I can still see it. The ball bobbling against Billy Bremner’s shin. Our best ever team and our chances of going through to the next round trickling past a Brazilian post. I was seven. I leapt from the sofa to celebrate, then crashed to the floor in exasperation as a whole nation, along with Bremner himself, dropped to their knees, head in hands.
My whole life has been punctuated by big World Cup moments like this. I can trace my childhood, my adolescence, young adulthood and middle-age to the moments of pain, horror, triumph and jubilation while watching Scotland compete in World Cups. I stared, open-mouthed, rising slowly from the sofa, at 11, as Archie Gemmill weaved his way through the Dutch defence in ‘78. At 15, I screamed with shock and awe when Davey Narey blasted in that screamer against Brazil in ’82, vowing to take my revenge on Jimmy Hill for calling it a “toe poke”. I swore and slammed down my pint when Stevie Nicol missed a sitter, easier than Bremner’s, against Uruguay in ‘86. At 23, I went crazy with a pub full of strangers when Mo Johnston scored against Sweden at Italia ‘90. And, as a 31-year-old, I wept tears of pride as we walked out to open the ‘98 tournament, once more against Brazil.
So, when Scotland lost to Ukraine in June, I was devastated. But their failure to qualify is not the only reason that I won’t be watching a minute of this year’s World Cup in Qatar. Let me try to explain.
This is not the start of a movement. I’m not asking anyone else to do the same. Although you might think about it for a while. I’m not fighting a larger moral fight. I’m just tired of watching the things I love about football being eroded: our connection with club and country; going to a game with friends; the affordability of the match day experience.
Qatar is the pinnacle of the several wrong turns that the game has taken. A game which swallows up smaller, community teams while paying players hundreds of thousands a week: a game which compels loyal fans to buy a new shirt every year, to pay through the nose for the day out. A game which realised a long time ago that our support was marketable and that we would be willing to pay that price.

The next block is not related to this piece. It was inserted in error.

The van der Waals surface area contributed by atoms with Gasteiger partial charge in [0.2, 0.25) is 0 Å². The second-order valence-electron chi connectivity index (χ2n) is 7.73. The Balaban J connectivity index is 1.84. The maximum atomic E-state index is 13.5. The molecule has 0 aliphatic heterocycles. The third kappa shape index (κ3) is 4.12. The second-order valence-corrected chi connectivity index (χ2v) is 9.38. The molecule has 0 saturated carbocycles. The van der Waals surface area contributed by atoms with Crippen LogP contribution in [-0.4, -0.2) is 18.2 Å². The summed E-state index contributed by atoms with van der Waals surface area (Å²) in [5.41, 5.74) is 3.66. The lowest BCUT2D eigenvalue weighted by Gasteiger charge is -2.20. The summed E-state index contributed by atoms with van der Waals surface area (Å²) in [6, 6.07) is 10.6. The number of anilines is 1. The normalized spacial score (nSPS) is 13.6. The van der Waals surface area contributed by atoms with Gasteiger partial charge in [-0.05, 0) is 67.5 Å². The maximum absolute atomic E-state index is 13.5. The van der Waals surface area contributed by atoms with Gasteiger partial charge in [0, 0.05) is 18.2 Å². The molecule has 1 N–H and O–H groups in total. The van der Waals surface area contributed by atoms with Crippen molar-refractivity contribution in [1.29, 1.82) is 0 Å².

Well, a World Cup in Qatar is too big a price for me. Enough is enough.
Of course, FIFA is no stranger to these types of tensions: political, moral, or otherwise. Four days after watching Bremner miss against Brazil in 1974, East Germany played West Germany in what was the most politically electric game in years, and the first game between the two sides since the building of the wall. East Germany won 1-0. Meanwhile, Zaire, beaten by both Scotland and Yugoslavia, had been warned by President Mobutu’s secret service that if they lost by more than three goals against Brazil, they “would not return home”. But life went on for the TV watching public. We were all so much more innocent then.
On FIFA’s website this year, the organisation is claiming to be “modernising football to be global, accessible and inclusive in all aspects”. Let’s have a closer look at that one, shall we? To start off with, when you look under the “Human Rights” tab on the website, you find that there is nothing there about people’s rights. This may be a mistake, but it may also be an open admission that it would be hugely hypocritical given the treatment of workers brought in to build the stadiums in which this year’s games will take place.
Amnesty International reports claim that workers – mostly from India, Nepal, Pakistan, Bangladesh and Sri Lanka – have been subjected to horrendous treatment. FIFA’s website includes this frightening line: “Human rights requirements… were implemented for the first time for a major event during the bidding process for the World Cup in 2026 (my emphasis).”
So, if we are to believe FIFA when they say, “People are at the centre of everything we do,” then we have to take seriously the fate of everyone who worked on the stadium builds. By 2021, 6,500 immigrant workers had died in Qatar since they were awarded the World Cup, according to a Guardian report.
When FIFA President, Gianni Infantino, was questioned about the fate of those workers, he responded by saying, “they take pride from hard work.”
In Qatar, same-sex relationships are not merely frowned upon, they’re illegal. “Inclusive?” I think not. Good old squeaky clean Uncle Sepp Blatter, after awarding the Cup to Qatar, claimed, “they should refrain from sexual activity” for the duration of the tournament. FIFA’s claim that they are attempting to “connect people like never before” is, along with much of their official website, simply vacuous word spaghetti. LBGTQ+ fans will just have to take their chances as Qatar has, thus far, failed to offer any safety guarantees.
Of course, when challenged on these points, Qatar promised to improve conditions for workers, introducing a heavily detailed plan of action. By 2021 most of these plans had either been ignored or had withered away when media focus shifted. Things did not get better. It’s easy to make promises on paper, though much harder to follow through on them when no-one is watching.